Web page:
News Analysis: Al Qaeda Targets U.S. Executives

By Park Dietz, M.D., Ph.D., TAG Founder

Since 9/11, U.S. corporations have taken a heightened interest in preparing for terrorist attacks, and increasing numbers of executives take advantage of the services of executive protection teams.  Those steps have never been more relevant than now, with the publication of the current issue of Inspire magazine, which urges the assassination of U.S. executives, both in the workplace and at more vulnerable locations.

If you are unfamiliar with Inspire magazine and its influence, you should know that it is published by the “Al-Qā`idah Organization in the Arabian Peninsula,” and it urges Muslims to jihad, heaps praise and "honor" on radical Islamic terrorists (e.g., in this issue, the 9/11 terrorists, the Charlie Hebdo terrorists, and the Tsarnaev brothers), and provides its followers the kind of step-by-step instructions on how to make bombs and how to kill that were once the reserve of the slightly tongue-in-cheek Anarchist Cookbook and the many how-to guides published by Paladin Press [1].  Like its predecessors, Inspire has facilitated both failed and successful homicide attempts.  For example, in my evaluation of Boston Marathon bomber Dzhokhar Tsarnaev for the Office of the U.S. Attorney, nothing was more clear than the influence that Inspire and other jihadist media had in redirecting the brothers' rage from the Russians, who forced their family to seek asylum, to the Americans, who granted the family asylum (and housing, and food, and money, and educational resources, and more).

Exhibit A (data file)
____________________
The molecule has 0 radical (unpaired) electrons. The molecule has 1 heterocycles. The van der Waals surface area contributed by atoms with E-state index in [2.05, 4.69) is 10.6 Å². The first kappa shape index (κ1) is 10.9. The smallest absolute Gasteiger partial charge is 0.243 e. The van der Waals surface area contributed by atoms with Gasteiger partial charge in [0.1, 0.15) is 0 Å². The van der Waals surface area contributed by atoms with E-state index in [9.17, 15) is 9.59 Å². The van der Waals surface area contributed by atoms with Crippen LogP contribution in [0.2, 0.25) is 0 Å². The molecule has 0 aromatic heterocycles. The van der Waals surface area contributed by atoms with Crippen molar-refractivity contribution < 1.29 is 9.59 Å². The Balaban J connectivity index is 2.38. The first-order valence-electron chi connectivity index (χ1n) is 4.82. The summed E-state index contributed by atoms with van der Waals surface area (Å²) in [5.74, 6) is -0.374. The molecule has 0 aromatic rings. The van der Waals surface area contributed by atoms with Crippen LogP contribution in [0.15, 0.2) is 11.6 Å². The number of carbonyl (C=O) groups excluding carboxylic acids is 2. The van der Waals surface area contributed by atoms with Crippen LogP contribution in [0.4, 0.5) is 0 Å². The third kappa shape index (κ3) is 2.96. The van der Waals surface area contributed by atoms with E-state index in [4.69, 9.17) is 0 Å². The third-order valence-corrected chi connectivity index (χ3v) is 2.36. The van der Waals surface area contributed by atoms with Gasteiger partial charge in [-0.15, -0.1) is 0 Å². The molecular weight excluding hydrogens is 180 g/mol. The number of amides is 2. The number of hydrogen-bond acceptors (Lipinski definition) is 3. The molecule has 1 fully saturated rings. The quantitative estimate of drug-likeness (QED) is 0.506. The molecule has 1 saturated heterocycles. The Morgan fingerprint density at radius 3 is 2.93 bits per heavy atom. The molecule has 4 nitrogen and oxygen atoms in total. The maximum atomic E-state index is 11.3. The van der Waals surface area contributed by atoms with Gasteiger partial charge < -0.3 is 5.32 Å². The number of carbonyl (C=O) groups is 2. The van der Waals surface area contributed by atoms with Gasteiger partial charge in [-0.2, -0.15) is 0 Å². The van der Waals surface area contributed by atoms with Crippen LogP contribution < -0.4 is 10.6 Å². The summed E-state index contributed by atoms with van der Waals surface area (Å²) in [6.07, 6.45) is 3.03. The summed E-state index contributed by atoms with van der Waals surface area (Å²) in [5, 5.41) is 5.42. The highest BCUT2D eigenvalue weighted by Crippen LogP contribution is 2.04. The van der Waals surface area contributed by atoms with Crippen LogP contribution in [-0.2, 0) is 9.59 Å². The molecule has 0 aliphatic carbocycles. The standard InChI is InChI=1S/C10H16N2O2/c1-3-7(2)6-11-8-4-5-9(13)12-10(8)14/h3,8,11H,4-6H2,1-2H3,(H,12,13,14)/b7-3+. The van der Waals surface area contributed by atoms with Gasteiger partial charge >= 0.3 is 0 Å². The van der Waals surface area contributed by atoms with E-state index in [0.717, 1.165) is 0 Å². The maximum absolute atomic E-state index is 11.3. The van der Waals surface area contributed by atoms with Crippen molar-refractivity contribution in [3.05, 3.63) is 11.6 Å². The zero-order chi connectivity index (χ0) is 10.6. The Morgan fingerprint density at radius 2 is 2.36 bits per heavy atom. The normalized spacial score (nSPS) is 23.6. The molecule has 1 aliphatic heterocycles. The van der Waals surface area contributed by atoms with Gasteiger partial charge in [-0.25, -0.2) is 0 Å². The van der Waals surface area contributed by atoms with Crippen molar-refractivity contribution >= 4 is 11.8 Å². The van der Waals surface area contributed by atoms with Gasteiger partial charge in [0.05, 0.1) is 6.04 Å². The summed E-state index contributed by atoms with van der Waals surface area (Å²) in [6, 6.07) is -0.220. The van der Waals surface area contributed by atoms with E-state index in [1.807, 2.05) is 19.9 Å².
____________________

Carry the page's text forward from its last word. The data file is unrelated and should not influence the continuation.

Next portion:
The current issue of Inspire features a cover story on “Assassination Operations” that should be of particular interest to corporate executives in the U.S., as it urges the assassination of business and financial leaders.  (Interestingly, another article in the issue, “The Blacks in America,” exploits the Michael Brown and Freddy Grey deaths and the Dylann Roof mass murder to urge African-Americans to assassinate “racist politicians.”)  

The “Assassination Operations” article recommends assassination as cost-effective, quick, and feasible:

  •  "Assassination operations, if studied and executed in a well organized program, will achieve great goals with the least of costs.”
  • “. . . it is necessary for us to concentrate on targeting prominent personalities in order to achieve great goals in a short period.”
  • “You should bear in mind that every target has a security loophole, however much the security precaution he takes.”